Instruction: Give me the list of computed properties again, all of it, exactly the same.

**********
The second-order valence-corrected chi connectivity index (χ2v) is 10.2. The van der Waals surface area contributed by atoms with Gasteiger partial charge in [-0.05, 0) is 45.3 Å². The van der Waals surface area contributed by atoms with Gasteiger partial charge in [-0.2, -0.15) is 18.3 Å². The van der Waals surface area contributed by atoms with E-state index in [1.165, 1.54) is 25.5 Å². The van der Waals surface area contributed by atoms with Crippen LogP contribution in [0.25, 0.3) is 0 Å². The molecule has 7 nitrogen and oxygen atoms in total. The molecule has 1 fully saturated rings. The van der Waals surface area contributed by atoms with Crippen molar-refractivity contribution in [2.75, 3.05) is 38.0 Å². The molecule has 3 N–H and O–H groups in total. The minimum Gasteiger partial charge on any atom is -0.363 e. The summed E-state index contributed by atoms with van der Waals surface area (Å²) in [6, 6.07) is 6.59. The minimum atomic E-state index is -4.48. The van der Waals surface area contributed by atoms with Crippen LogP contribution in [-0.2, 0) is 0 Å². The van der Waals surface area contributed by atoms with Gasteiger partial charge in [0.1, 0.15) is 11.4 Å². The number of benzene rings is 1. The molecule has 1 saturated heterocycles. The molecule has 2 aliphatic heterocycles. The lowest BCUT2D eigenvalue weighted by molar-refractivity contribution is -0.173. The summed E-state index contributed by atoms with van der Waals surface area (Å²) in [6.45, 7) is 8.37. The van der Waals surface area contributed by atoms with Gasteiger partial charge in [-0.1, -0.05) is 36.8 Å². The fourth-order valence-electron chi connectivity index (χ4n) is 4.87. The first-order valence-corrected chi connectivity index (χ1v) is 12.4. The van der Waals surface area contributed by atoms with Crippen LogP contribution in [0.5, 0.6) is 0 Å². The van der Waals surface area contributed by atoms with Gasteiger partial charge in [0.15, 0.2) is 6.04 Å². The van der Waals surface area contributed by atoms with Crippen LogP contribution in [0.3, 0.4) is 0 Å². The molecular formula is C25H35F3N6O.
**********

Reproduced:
The second-order valence-corrected chi connectivity index (χ2v) is 10.2. The van der Waals surface area contributed by atoms with Gasteiger partial charge in [-0.05, 0) is 45.3 Å². The van der Waals surface area contributed by atoms with Gasteiger partial charge in [-0.2, -0.15) is 18.3 Å². The van der Waals surface area contributed by atoms with E-state index in [1.165, 1.54) is 25.5 Å². The van der Waals surface area contributed by atoms with Crippen LogP contribution in [0.25, 0.3) is 0 Å². The molecule has 7 nitrogen and oxygen atoms in total. The molecule has 1 fully saturated rings. The van der Waals surface area contributed by atoms with Crippen molar-refractivity contribution in [2.75, 3.05) is 38.0 Å². The molecule has 3 N–H and O–H groups in total. The minimum Gasteiger partial charge on any atom is -0.363 e. The summed E-state index contributed by atoms with van der Waals surface area (Å²) in [6, 6.07) is 6.59. The minimum atomic E-state index is -4.48. The van der Waals surface area contributed by atoms with Crippen LogP contribution in [-0.2, 0) is 0 Å². The van der Waals surface area contributed by atoms with Gasteiger partial charge in [0.1, 0.15) is 11.4 Å². The number of benzene rings is 1. The molecule has 1 saturated heterocycles. The molecule has 2 aliphatic heterocycles. The lowest BCUT2D eigenvalue weighted by molar-refractivity contribution is -0.173. The summed E-state index contributed by atoms with van der Waals surface area (Å²) in [6.45, 7) is 8.37. The van der Waals surface area contributed by atoms with Gasteiger partial charge in [-0.1, -0.05) is 36.8 Å². The fourth-order valence-electron chi connectivity index (χ4n) is 4.87. The first-order valence-corrected chi connectivity index (χ1v) is 12.4. The van der Waals surface area contributed by atoms with Crippen LogP contribution in [0.5, 0.6) is 0 Å². The van der Waals surface area contributed by atoms with Gasteiger partial charge in [0.15, 0.2) is 6.04 Å². The van der Waals surface area contributed by atoms with Crippen LogP contribution in [0.3, 0.4) is 0 Å². The molecular formula is C25H35F3N6O.